The fall-out from the government's spending review was a topic for conversation with delegates at this year's British Association of Hospitality Accountants conference.
As the new year approaches and the cuts are due to start being felt by the hospitality sector, combined with the increase in VAT, the impact on the UK and on the capital in particular was assessed.
Looking forward to next year, Liz Hall, head of research for hotels and leisure at PricewaterhouseCoopers, said: "It's pain today, it's pain tomorrow and there's not much mention of jam."
Stephen Broome, director at PricewaterhouseCoopers, added: "The public sector cuts will clearly hurt. We believe that London hotels will not see a fall-out in 2011, revpar growth will continue in 2012, albeit with a different business mix."
Also speaking at the conference, British Hospitality Association CEO Ufi Ibrahim maintained the group's call for VAT cuts for the hospitality sector, imitating those in all but four other EU countries.
"Our members completely understand the need to be able to tackle this huge deficit that we have. But the UK will stand to lose incredible levels of competitiveness when the VAT levels go up to 20%," Ibrahim said.
She added: "Hospitality is one of the fastest ways of achieving the coalition government's goals of regeneration, rebalancing and spreading growth across the UK. We want to say here is an industry that can lead that."
Ibrahim said that, while it was understood that the VAT increase was necessary for the wider economy, the government should be prepared to reverse it as soon as was viable.
Post-conference, the BHA has also expressed concerns about cuts in funding to VisitLondon. Ibrahim said in a letter to London Mayor, Boris Johnson and business secretary, Vince Cable: "The result of the withdrawal of LDA's £12m annual funding is that VisitLondon faces closure – just at the time when the 2012 Olympic Games are nearly upon us," says Ufi Ibrahim, BHA's chief executive.
The letter, which is also signed by Ciaran Fahy, chairman of BHA London and managing director of the Cavendish Hotel, pointed out that VisitLondon delivered not only leisure visitors in large numbers but also produces significant conference and related business.
Fahy added: "We are therefore very concerned that funding to promote London is in danger of ceasing altogether in March next year, not least with the Olympics fast approaching.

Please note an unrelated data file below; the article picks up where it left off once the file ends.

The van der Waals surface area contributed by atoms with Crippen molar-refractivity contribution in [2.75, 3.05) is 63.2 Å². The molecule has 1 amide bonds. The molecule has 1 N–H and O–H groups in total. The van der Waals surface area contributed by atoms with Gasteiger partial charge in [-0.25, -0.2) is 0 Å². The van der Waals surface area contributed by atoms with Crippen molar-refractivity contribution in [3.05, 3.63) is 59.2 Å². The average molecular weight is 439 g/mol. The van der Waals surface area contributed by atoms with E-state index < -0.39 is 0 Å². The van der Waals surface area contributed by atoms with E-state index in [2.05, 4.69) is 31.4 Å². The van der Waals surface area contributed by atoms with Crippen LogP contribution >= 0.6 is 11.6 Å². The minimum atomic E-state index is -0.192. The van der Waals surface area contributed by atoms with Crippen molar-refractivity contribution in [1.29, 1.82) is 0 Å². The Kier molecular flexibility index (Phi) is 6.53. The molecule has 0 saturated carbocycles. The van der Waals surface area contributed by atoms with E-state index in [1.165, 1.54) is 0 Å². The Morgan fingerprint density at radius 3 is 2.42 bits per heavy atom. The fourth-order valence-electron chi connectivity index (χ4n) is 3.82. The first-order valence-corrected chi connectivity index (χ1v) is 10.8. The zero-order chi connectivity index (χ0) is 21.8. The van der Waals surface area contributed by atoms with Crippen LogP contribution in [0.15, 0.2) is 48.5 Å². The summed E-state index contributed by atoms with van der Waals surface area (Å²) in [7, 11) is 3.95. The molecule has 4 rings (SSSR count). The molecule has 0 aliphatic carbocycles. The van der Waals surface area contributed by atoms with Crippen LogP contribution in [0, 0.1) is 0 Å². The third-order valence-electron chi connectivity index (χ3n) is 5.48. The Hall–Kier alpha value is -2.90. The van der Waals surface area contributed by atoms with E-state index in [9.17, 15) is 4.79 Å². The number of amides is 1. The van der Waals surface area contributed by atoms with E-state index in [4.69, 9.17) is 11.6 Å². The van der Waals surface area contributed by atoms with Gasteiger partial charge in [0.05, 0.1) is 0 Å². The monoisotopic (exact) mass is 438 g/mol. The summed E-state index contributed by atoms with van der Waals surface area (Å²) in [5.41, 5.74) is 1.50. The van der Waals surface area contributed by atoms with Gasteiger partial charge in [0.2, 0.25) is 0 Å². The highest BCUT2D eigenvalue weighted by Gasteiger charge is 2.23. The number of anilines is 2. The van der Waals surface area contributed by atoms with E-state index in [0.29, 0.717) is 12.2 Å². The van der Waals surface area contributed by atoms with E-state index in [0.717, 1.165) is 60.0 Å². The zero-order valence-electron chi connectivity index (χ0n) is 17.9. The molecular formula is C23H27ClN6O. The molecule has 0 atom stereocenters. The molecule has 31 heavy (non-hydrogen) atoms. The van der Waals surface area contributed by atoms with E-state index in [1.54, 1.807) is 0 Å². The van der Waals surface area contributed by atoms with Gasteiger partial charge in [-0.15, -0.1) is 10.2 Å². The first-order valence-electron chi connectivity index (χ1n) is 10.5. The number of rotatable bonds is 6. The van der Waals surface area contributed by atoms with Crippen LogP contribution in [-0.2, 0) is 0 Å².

"Without a tourist board, London will lose out badly as a world tourism destination in the coming years."
Ibrahim said that London, the gateway for three-quarters of all visits to the UK, generated over £16bn in tourism revenue, while BHA's own research showed that the hospitality industry alone employed over 400,000 people in the capital. VisitLondon's work was estimated to generate an additional £300m in tourism revenue at a total cost of £12m of public funding and £6m in private investment.
"To put all that revenue in jeopardy just doesn't make sense," she said.
Ibrahim pointed out that concerns about the future of VisitLondon were reflected in doubts about the survival of tourist agencies throughout England, many of which are funded by Regional Development Agencies, which are to be scrapped.
"We believe that the new Local Enterprise Partnerships are a key to promoting tourism in local areas and regions, and we must continue to hammer home the need for support for tourism in areas where it is the main economic driver. There is the danger that tourism goes by default – we must not let that happen."
HA Perspective: There is always a danger with lobbyists that they see their own interests as integral to the interests of the industry they are lobbying on behalf of. It is not the case. And it is not the case either that the survival of tourist boards are vital for the survival of the hotel industry.
There is no question that it is unhelpful that money is being sucked out of tourist promotion. But sensible deregulation and lower taxes will do far more for the tourist industry than the tourist boards ever have.
Provided there is some form of coherent national tourism promotion overseas, the loss of regional agencies competing with each other for the same domestic tourists is not likely to have a major impact.
And by focusing on coming to Britain, rather than just London or any other regional city, one could argue that a wider and deeper offer is being promoted.